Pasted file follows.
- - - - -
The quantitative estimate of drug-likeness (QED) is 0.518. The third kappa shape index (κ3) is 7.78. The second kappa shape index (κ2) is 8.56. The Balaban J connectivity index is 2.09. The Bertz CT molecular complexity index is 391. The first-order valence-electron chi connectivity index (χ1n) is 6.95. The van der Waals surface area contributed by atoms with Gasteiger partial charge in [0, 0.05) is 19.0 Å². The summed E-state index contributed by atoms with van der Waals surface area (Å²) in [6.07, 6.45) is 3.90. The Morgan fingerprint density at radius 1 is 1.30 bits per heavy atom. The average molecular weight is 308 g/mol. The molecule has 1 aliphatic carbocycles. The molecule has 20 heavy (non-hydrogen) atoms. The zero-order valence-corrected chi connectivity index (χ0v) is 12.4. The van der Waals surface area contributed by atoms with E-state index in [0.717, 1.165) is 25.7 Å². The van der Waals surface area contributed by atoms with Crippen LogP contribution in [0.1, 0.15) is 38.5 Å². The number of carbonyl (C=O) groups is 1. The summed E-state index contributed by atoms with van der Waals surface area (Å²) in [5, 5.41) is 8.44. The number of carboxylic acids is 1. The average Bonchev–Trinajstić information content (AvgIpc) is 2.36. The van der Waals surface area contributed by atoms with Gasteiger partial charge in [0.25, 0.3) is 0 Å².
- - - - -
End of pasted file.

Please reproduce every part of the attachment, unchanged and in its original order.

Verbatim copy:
The quantitative estimate of drug-likeness (QED) is 0.518. The third kappa shape index (κ3) is 7.78. The second kappa shape index (κ2) is 8.56. The Balaban J connectivity index is 2.09. The Bertz CT molecular complexity index is 391. The first-order valence-electron chi connectivity index (χ1n) is 6.95. The van der Waals surface area contributed by atoms with Gasteiger partial charge in [0, 0.05) is 19.0 Å². The summed E-state index contributed by atoms with van der Waals surface area (Å²) in [6.07, 6.45) is 3.90. The Morgan fingerprint density at radius 1 is 1.30 bits per heavy atom. The average molecular weight is 308 g/mol. The molecule has 1 aliphatic carbocycles. The molecule has 20 heavy (non-hydrogen) atoms. The zero-order valence-corrected chi connectivity index (χ0v) is 12.4. The van der Waals surface area contributed by atoms with E-state index in [0.717, 1.165) is 25.7 Å². The van der Waals surface area contributed by atoms with Crippen LogP contribution in [0.1, 0.15) is 38.5 Å². The number of carbonyl (C=O) groups is 1. The summed E-state index contributed by atoms with van der Waals surface area (Å²) in [5, 5.41) is 8.44. The number of carboxylic acids is 1. The average Bonchev–Trinajstić information content (AvgIpc) is 2.36. The van der Waals surface area contributed by atoms with Gasteiger partial charge in [0.25, 0.3) is 0 Å².